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Garcia v. Pollard

United States District Court, E.D. Wisconsin

June 16, 2017

CESAR O GARCIA, Petitioner,
v.
WILLIAM J POLLARD, Respondent.

          SCREENING ORDER

          William C. Griesbach, Chief Judge United States District Court

         On May 17, 2017, Petitioner Cesar O. Garcia filed this petition pursuant to 28 U.S.C. § 2254, asserting that his state court conviction and sentence were imposed in violation of the Constitution. Petitioner was convicted in Kenosha County Circuit Court of three counts of attempted first degree intentional homicide, three counts of first degree reckless endangering safety, and one count of aggravated battery by use of a dangerous weapon. Prior to sentencing, the prosecutor moved to dismiss the three counts of first degree reckless endangering safety, realizing that they were lesser included charges of the three counts of attempted first degree intentional homicide under Wisconsin law. He was sentenced to 40 years initial confinement and is currently incarcerated at Dodge Correctional Institution.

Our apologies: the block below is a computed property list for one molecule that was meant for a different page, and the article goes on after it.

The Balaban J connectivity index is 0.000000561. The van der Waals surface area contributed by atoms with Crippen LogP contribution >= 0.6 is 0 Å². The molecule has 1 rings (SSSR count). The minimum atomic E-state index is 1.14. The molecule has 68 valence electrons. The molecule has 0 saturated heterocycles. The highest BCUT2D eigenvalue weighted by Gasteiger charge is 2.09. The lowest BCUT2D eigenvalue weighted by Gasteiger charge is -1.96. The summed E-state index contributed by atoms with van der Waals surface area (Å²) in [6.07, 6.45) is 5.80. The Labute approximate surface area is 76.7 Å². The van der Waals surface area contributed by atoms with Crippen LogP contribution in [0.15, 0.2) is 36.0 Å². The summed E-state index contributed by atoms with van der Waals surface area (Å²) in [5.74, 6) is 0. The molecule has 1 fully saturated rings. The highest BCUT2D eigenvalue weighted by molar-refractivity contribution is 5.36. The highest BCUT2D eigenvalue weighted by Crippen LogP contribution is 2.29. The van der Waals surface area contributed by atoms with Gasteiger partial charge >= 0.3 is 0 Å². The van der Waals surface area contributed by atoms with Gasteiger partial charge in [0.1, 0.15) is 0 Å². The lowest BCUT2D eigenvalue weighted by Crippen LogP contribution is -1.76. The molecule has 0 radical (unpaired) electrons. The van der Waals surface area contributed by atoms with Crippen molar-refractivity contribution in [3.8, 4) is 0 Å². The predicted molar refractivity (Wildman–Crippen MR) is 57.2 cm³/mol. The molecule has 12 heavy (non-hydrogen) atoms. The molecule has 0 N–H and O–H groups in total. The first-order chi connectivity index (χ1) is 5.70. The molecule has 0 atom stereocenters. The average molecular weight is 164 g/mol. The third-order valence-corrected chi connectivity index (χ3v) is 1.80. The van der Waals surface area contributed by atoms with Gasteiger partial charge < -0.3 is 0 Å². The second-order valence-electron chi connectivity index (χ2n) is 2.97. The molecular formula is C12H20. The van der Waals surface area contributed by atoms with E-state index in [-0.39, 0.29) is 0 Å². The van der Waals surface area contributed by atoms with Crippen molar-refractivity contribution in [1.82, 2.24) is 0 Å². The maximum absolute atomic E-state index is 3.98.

I must give the case prompt initial consideration pursuant to Rule 4 of the Rules Governing § 2254 Cases, which reads:

If it plainly appears from the face of the petition and any attached exhibits that the petitioner is not entitled to relief in the district court, the judge must dismiss the petition and direct the clerk to notify the petitioner. If the petition is not dismissed, the judge must order the respondent to file an answer, motion, or other response within a fixed time . . . .

Rule 4, Rules Governing § 2254 Cases.